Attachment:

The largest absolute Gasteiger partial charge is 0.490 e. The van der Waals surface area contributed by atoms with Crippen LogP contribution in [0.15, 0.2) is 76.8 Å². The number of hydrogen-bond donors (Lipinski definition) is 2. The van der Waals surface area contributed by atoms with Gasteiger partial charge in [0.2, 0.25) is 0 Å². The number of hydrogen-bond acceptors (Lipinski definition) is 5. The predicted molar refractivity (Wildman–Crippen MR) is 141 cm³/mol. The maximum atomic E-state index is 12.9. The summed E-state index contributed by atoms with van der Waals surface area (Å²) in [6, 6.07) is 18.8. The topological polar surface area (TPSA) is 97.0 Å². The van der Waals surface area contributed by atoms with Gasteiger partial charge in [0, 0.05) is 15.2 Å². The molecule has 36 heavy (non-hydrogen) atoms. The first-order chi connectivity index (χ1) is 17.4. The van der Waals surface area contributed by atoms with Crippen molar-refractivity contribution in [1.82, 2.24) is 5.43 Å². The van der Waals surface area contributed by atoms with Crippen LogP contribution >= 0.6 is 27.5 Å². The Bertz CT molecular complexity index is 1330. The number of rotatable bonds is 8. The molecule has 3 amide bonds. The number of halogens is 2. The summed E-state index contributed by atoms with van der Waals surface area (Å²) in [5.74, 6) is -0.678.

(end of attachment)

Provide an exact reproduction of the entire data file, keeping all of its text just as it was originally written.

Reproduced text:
The largest absolute Gasteiger partial charge is 0.490 e. The van der Waals surface area contributed by atoms with Crippen LogP contribution in [0.15, 0.2) is 76.8 Å². The number of hydrogen-bond donors (Lipinski definition) is 2. The van der Waals surface area contributed by atoms with Gasteiger partial charge in [0.2, 0.25) is 0 Å². The number of hydrogen-bond acceptors (Lipinski definition) is 5. The predicted molar refractivity (Wildman–Crippen MR) is 141 cm³/mol. The maximum atomic E-state index is 12.9. The summed E-state index contributed by atoms with van der Waals surface area (Å²) in [6, 6.07) is 18.8. The topological polar surface area (TPSA) is 97.0 Å². The van der Waals surface area contributed by atoms with Gasteiger partial charge in [0, 0.05) is 15.2 Å². The molecule has 36 heavy (non-hydrogen) atoms. The first-order chi connectivity index (χ1) is 17.4. The van der Waals surface area contributed by atoms with Crippen molar-refractivity contribution in [1.82, 2.24) is 5.43 Å². The van der Waals surface area contributed by atoms with Crippen LogP contribution >= 0.6 is 27.5 Å². The Bertz CT molecular complexity index is 1330. The number of rotatable bonds is 8. The molecule has 3 amide bonds. The number of halogens is 2. The summed E-state index contributed by atoms with van der Waals surface area (Å²) in [5.74, 6) is -0.678.